Dr Sharman summarises his experience of the outcome of an open label, phase 1b/2 trial on 31 previously untreated patients (29 with CLL and 2 with SLL) between 65 and 84 years old (average age 71) that required therapy.
After a median follow-up of 22·1 months, 71% of 31 patients achieved an objective response, 13% had a complete response, one patient (3%) had a nodular partial response, and 17 (55%) patients had a partial response.
For the complete summary, which includes side effects experienced and their severity,
This was termed a phase 1b/2 trial because "Patients received 28 day cycles of once-daily ibrutinib 420 mg or ibrutinib 840 mg. The 840 mg dose was discontinued after enrolment had begun because comparable activity of the doses has been shown." i.e. the appropriate dosage was still being determined initially.
Open label means both the researchers and participants know which treatment is being administered.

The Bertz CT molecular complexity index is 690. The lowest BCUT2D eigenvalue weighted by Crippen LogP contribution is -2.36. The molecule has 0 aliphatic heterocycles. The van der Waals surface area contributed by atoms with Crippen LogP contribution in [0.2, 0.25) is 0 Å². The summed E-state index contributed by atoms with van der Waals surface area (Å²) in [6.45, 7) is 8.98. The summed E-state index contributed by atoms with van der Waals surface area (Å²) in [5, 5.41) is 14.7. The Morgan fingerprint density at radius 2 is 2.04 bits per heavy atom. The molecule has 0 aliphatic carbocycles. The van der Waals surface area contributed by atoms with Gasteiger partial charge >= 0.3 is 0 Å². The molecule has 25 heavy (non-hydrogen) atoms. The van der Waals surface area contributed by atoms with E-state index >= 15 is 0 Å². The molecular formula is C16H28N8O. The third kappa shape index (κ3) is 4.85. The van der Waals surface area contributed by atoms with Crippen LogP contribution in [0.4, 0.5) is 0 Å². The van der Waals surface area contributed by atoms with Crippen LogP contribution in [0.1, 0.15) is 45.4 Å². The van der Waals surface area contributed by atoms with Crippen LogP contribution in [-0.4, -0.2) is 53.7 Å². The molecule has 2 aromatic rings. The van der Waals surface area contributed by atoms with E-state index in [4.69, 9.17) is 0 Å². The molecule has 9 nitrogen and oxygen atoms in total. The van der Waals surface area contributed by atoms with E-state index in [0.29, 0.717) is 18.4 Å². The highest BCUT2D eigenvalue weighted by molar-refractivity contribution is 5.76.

Today's photo shows some galahs (rose-breasted cockatoos) feeding in a local park. If an Australian calls you a galah or perhaps a silly galah, it's generally not a complimentary term:
John Williamson (an Australian Country singer-songwriter) uses the phrase in his first hit from 1970 'Old Man Emu'. John is old enough to qualify for the above Ibrutinib trial (not that he has CLL to my knowledge) and I respect his decision to keep his Aussie accent despite the pressures to lose it to further his singing career overseas.
Have a listen if you'd like to hear a fun song by someone with a genuine Aussie accent: